2. How in the world did Contador beat Cancellara to win the final TT in the Tour last year?

i thought this site blew the
By: Mathieu Lube
Sat, 05/22/2010 - 7:15pm

i thought this site blew the story wide open on sandbagging in the nyc racing scene, did it not?

Andy and Dan
By: Adrien Clearcoat
Sat, 05/22/2010 - 6:18pm

just a couple of happy jokers with an internet connection. you shouldn't take them or this site seriously...nobody else does either!

Can you make sense of the
By: sacha
Sat, 05/22/2010 - 6:17pm

Can you make sense of the "they offered 1999" response? Seems vague.

So if he checks yes, then they must be continuously testing his samples and coming up negative. That means he doesn't cheat or stopped before he started checking yes!

As for the UCI being corrupt, I don't know how this proves it. The guy who was in charge of testing for Astana found a positive, tells the UCI and they want to do a test. So this is corrupt? Sounds like the right thing to do. The story on the press conference is also a perspective deal. If Astana/Bruneel had quietly canned him and it got out later, everyone would have charged them with trying to sweep it under the rug. We all know these large institutions have multiple motives and personal agendas that rule them, however, this seems like nothing.

What of their response to Landis? Unless some one kept records of the test and its destruction (sort of like in the Erin Brochavich movie), we will never really know.

Lance is the secret love
By: Mathieu Lube
Sat, 05/22/2010 - 4:37pm

Lance is the secret love child of Eddy Merckx, born & bred like Christopher Walken's character Max Zorin in "View to a Kill."

You heard it here first.

People can draw their own
By: Andy Shen
Sat, 05/22/2010 - 4:33pm

People can draw their own conclusions, but I think the point of this isn't that Gusev is a martyr, but that the UCI is corrupt.

As for testing Gusev's sample, the problem there was that it wasn't anonymous. The '99 samples were tested anonymously.

Armstrong is 'absolutely' in favor of retroactive testing:


Isn't it weird that all the
By: Hugo Lugo
Sat, 05/22/2010 - 4:20pm

Isn't it weird that all the guys on the Armstrong squad have the same looking facial features. With a helmet and glasses on they all look very similar, their cheeks and jawline structure. Levi, Lance, Popo, Landis, even Contador...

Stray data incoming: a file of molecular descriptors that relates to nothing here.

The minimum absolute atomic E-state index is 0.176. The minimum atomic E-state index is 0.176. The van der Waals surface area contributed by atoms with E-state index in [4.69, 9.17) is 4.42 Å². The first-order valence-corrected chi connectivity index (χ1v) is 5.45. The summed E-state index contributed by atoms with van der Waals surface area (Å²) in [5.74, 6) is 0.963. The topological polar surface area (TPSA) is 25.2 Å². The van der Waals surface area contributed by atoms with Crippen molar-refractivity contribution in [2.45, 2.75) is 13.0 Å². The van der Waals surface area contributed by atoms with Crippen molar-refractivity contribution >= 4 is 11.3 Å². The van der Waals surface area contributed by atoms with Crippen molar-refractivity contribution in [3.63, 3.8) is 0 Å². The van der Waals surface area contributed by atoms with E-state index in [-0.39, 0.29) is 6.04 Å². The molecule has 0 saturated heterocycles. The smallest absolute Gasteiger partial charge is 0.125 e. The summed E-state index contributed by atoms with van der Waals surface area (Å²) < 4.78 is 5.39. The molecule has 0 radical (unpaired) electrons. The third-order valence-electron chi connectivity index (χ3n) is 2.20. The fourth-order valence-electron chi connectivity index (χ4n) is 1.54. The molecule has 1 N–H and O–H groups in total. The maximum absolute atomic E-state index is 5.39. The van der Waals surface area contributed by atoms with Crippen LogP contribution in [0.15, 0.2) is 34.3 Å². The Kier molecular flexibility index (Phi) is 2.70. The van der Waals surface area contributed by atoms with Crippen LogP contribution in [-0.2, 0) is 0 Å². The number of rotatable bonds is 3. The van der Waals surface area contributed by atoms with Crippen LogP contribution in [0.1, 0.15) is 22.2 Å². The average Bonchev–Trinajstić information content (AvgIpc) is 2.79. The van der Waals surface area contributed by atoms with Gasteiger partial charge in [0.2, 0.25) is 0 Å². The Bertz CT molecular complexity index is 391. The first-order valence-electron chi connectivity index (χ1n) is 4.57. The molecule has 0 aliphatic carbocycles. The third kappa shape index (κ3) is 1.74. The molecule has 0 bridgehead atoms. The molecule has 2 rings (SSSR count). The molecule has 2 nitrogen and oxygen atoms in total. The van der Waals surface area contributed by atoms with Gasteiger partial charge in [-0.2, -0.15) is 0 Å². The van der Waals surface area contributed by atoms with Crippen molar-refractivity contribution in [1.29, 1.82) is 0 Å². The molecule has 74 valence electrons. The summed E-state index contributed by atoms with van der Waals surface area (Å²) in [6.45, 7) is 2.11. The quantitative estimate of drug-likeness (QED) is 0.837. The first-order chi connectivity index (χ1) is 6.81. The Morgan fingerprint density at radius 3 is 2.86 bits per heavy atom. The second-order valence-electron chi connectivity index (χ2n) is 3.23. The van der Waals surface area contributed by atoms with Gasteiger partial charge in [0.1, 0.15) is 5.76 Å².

The problem with this is that
By: sacha
Sat, 05/22/2010 - 4:07pm

The problem with this is that if you support/feel sorry for/ this guy and think he got screwed, then you are hypocritical since this guy worked the system and got away with doping. Sort of what you all accuse LA of. It appears he got caught with CERA on board and the UCI didn't have the test yet. It doesn't matter who had the blood, if it is ok to retrospectively test LA's blood, according to most posters here, then it should be ok to retrospectively test this guy's blood. He actually got the court to stop any testing and got paid for a positive test! Pretty damn smart! Bottom line, this just shows that cyclists who cheat and get caught can get away with it too, not just those who cheat and don't get caught.

We don't get paid, so we just
By: Andy Shen
Sat, 05/22/2010 - 4:06pm

We don't get paid, so we just do what interests us. I did try to do something with Jared when he first tested positive, but for various reasons it never happened. But for the most part local stuff doesn't interest me. If someone wants to do something with that we'll put it up.

Lim's not responding to my emails now. I have some info, maybe I'll put something out when it's more substantial.

We focus on Armstrong/Bruyneel because they influence the entire sport. I don't think you can say that about anyone else.

A question of perspective
By: Mohamed Ergopower
Sat, 05/22/2010 - 3:59pm

Evan Neck, I might be way out here but I think there is at least an argument that the world's most famous cyclist potentially being a cheat, and the sport's governing body being complicit in this cheating, is a bigger story than the Bunde issue.

Andy, I like how you guys
By: Evan Neck
Sat, 05/22/2010 - 3:30pm

Andy, I like how you guys here do all this investigative journalism and go after the doping in the sport. However, it seems like you guys are hellbent on crucifying Lance Armstrong and his cronies. Why don't you focus on more local issues such as the Bunde issues and all the 'statement' that was supposed to come out from Jared. Where is the investigative journalism there? Are you guys afraid to look into that since it's so close to home?

I assume that the interview Nyvelocity did with Allen Lim no longer means anything since Landis implicated him in his email, but Allen was so antidoping in the interview and claimed he didn't know anything about Landis' problems when he came to NY last year with CRCA. How about you dig deeper into Allen Lim's supposed role and see how complicit he was in Floyd's win?

By just ranting about Lance, overlooking local doping issues, and not examining everyone involved is quite biased.

I am not looking to support Lance. I am objectively looking at the bias against a certain individual that seems to pervade this site.

A new york bike racing fan.

Hot Damn!
By: West Coast Reader
Sat, 05/22/2010 - 2:49pm

Well it is a summary of all the things many have discussed, but more facts.

Only if the riders step up to pull the noose on this one!